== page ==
Where To Buy Ilana’s Bras And/Or How To Live In A Cave

The always entertaining Pilot Viruet at Flavorwire has interviewed the costume maestro behind “Broad City’s” delightful yet affordable and always slightly manic outfits and asked the question on all of our minds: Where can we find Ilana’s bras? There is an answer to that (“[the most famous] bra comes from a store in NY, and I believe in LA, called LF“). There are lots of other great details too about how to DIY the women’s slacker/striver millennial wardrobe.

We definitely have made a point to stick to stores that are accessible from a New York standpoint. We tend to do a lot of H&M, Topshop, Forever 21. We do thrift stores. We do Beacon’s Closet sometimes, as you saw. The clothes come from everywhere. Sometimes they’re from my closet. I always talk about this because it’s so unusual: We had a trash bag of clothes on our floor in our office during the first season. We had no idea what it was. Later we found out that Ilana had cleaned out her closet and thought maybe some of this would be of use. It’s very unusual that I walk into my office and find like a trash bag of treasures. … For young, urban women, [bras are] a really fun to way to accessorize an outfit that’s not jewelry. Ilana wears very little jewelry — unless it’s to make a point, like her “Latina” earrings. Beyond that, she accessorizes very little. She doesn’t take the time to pick out a pair of studs or wear a ring. She can’t be bothered. Unless it’s a statement piece, we found bras were such a great way to go. And they vary in their support. The ones that are a little more structured are Elle Macpherson and Wacoal. The LF bras are more of a touchstone as a fashion feature.

There’s more, much more, including an analysis of Lincoln’s note-perfect clothing choices and the declaration that neither Abbi nor Ilana wears underwear that matches because OF COURSE THEY DON’T, WHO HAS THAT KIND OF TIME. (Not I, said the pig.) But perhaps you would prefer to explore the costs and benefits of living in a cave in the Yukon? Right this way. There are precious few articles on the Internet that feel one-of-a-kind. I can say with confidence that I’ve never read anything quite like this guide, in 17 easy steps, to cave life in Northern Canada. For one, it involves getting uncomfortably close to a mummified toe in a glass of whisky, which you are supposed to kiss but not swallow. Yes, really.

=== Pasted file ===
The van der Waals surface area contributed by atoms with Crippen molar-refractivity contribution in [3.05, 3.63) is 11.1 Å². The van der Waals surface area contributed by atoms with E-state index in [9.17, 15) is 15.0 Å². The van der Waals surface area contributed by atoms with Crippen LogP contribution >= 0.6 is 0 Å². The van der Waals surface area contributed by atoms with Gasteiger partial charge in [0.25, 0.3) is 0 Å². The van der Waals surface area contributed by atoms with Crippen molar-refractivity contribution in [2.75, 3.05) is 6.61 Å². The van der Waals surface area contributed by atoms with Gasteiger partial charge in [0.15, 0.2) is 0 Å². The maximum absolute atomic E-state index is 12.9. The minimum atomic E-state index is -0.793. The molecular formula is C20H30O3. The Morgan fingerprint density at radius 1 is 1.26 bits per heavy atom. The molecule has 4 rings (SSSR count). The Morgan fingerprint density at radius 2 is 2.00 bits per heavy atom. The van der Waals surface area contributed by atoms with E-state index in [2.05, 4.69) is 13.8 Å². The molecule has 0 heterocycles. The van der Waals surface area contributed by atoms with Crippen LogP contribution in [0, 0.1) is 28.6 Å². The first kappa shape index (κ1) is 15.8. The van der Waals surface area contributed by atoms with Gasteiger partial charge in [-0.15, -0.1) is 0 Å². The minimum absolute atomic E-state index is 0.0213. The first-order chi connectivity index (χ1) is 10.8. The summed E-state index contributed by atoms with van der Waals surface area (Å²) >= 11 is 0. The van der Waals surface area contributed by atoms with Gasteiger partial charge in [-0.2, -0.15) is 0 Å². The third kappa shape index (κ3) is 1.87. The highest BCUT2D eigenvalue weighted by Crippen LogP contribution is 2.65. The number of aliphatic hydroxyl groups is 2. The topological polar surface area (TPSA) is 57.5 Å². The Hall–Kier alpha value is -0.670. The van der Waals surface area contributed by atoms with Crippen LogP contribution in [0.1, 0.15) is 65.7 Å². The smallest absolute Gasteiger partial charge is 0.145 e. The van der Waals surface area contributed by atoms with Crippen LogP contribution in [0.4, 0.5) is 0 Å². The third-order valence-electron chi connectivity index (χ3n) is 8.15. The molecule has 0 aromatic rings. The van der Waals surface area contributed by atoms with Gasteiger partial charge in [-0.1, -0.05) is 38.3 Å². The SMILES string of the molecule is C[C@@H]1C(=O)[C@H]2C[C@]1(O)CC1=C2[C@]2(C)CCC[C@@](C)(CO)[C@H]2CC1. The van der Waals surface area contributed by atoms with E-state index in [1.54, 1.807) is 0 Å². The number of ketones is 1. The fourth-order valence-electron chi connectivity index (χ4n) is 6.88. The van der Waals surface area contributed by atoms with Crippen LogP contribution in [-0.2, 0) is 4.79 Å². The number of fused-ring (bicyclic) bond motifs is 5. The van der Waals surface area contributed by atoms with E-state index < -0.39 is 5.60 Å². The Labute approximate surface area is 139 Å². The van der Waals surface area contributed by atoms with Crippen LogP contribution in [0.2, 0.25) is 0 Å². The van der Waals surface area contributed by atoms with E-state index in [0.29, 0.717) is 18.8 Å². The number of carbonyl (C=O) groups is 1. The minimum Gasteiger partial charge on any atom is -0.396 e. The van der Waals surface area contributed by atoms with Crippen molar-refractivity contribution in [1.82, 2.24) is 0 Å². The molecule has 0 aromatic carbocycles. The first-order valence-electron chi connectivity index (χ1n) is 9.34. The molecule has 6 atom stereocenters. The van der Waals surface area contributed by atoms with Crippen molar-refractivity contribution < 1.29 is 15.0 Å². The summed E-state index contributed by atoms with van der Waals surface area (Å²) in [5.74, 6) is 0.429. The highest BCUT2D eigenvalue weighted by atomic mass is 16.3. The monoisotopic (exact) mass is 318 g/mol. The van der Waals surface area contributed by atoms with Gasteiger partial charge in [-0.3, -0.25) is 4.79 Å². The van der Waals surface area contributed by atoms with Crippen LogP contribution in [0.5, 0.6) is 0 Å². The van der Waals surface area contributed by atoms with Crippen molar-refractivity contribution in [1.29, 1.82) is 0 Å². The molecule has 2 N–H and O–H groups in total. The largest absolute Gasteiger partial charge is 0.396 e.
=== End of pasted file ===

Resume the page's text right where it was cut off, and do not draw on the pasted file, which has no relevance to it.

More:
Turning a cave into a home is all about D.I.Y. In the bedroom, throw down a thin mattress on a slab of wood, add bookshelves, and run LED lighting through the ceiling. Install a kitchenette, hang up cabinets and a spice rack, and hook up your laptop to a solar panel. There’s nothing from IKEA here. In the yard, create a crude outhouse, complete with a piss bucket, and a coop for chickens. It won’t be not long before two shaggy pups hibernate under the bed, eyes gleaming like headlights. The finishing touch? A Canadian flag flapping from a tree, signalling “I’m home!” to the river traffic. Even cave dwellers need to get a job. To earn your bread and butter, pick up odd jobs, pan for gold, tend bar, or wash dishes at the Eldorado Hotel. Mushrooms picked by your hands land on plates in North American restaurants, sold through a local buyer. In Dawson City, goods and services are scarce. Townspeople are always looking for a mechanic, a roofer, a plumber, a carpenter. You quickly become that go-to, fix-it guy, taking a day or work here and there. There’s decent money in learning a trade. Set up a carpentry shed in the yard and sell beautiful handicrafts from salvaged wood. Chisel swirls onto the lids of hope chests, and twist twigs into chairs. There’s plenty of instruction and inspiration in Canadian Woodworking and Popular Woodworking magazines. You must join the Sourtoe Cocktail Club. It’s a Dawson tradition to place a mummified human toe in a glass of whiskey, and people must drink the whiskey guided by this single rule: “You can drink it fast, you can drink it slow—but your lips must touch the toe.” Since Captain Dick Stevenson began this initiation ritual in 1973, more than 52,000 people have joined the Sourtoe Cocktail Club. But whatever you do, don’t swallow the toe. Over the past 40 years, eight Sour Toes have been accidentally swallowed, stolen, or gone missing from the bar. Don’t be the ninth: swallowing the toe has a hefty fine of $1,500 or a hell of a lot of dishwashing.

Say it with me now: Ew. There’s also a piece of advice that follows about making sure you agree on terms before taking a job for someone, or you might get paid in half of a dead horse. Lesson learned!

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